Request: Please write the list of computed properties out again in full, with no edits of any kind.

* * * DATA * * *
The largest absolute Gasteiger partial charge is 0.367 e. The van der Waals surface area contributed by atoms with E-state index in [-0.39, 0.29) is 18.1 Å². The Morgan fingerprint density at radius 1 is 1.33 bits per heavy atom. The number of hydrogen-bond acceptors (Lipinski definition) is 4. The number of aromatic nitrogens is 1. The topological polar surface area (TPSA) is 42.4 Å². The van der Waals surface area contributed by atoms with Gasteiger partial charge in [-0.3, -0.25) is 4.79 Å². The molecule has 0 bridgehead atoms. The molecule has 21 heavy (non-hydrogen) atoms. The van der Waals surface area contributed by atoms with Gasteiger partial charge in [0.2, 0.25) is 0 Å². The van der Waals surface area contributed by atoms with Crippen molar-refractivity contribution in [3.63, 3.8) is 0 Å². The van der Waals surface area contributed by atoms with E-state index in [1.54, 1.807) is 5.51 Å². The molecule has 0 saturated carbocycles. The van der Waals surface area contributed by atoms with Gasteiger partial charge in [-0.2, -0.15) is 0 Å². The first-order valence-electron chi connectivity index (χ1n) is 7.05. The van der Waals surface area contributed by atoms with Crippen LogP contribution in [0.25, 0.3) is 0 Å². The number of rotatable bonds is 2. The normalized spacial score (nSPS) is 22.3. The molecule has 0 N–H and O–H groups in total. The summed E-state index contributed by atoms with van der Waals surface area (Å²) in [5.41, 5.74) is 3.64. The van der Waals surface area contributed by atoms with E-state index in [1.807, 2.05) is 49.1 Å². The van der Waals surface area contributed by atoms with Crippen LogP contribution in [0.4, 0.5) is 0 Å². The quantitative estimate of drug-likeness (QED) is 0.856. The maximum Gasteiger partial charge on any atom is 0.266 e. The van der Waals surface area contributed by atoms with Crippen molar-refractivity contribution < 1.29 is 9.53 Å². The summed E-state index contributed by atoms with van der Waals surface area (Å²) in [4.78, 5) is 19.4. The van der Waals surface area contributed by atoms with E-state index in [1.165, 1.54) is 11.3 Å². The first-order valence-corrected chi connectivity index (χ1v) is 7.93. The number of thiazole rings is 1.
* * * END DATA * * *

The largest absolute Gasteiger partial charge is 0.367 e. The van der Waals surface area contributed by atoms with E-state index in [-0.39, 0.29) is 18.1 Å². The Morgan fingerprint density at radius 1 is 1.33 bits per heavy atom. The number of hydrogen-bond acceptors (Lipinski definition) is 4. The number of aromatic nitrogens is 1. The topological polar surface area (TPSA) is 42.4 Å². The van der Waals surface area contributed by atoms with Gasteiger partial charge in [-0.3, -0.25) is 4.79 Å². The molecule has 0 bridgehead atoms. The molecule has 21 heavy (non-hydrogen) atoms. The van der Waals surface area contributed by atoms with Gasteiger partial charge in [0.2, 0.25) is 0 Å². The van der Waals surface area contributed by atoms with Crippen molar-refractivity contribution in [3.63, 3.8) is 0 Å². The van der Waals surface area contributed by atoms with E-state index in [1.54, 1.807) is 5.51 Å². The molecule has 0 saturated carbocycles. The van der Waals surface area contributed by atoms with Gasteiger partial charge in [-0.2, -0.15) is 0 Å². The first-order valence-electron chi connectivity index (χ1n) is 7.05. The van der Waals surface area contributed by atoms with Crippen LogP contribution in [0.25, 0.3) is 0 Å². The number of rotatable bonds is 2. The normalized spacial score (nSPS) is 22.3. The molecule has 0 N–H and O–H groups in total. The summed E-state index contributed by atoms with van der Waals surface area (Å²) in [5.41, 5.74) is 3.64. The van der Waals surface area contributed by atoms with E-state index in [1.807, 2.05) is 49.1 Å². The van der Waals surface area contributed by atoms with Crippen LogP contribution in [0.4, 0.5) is 0 Å². The quantitative estimate of drug-likeness (QED) is 0.856. The maximum Gasteiger partial charge on any atom is 0.266 e. The van der Waals surface area contributed by atoms with Crippen molar-refractivity contribution < 1.29 is 9.53 Å². The summed E-state index contributed by atoms with van der Waals surface area (Å²) in [4.78, 5) is 19.4. The van der Waals surface area contributed by atoms with E-state index in [1.165, 1.54) is 11.3 Å². The first-order valence-corrected chi connectivity index (χ1v) is 7.93. The number of thiazole rings is 1.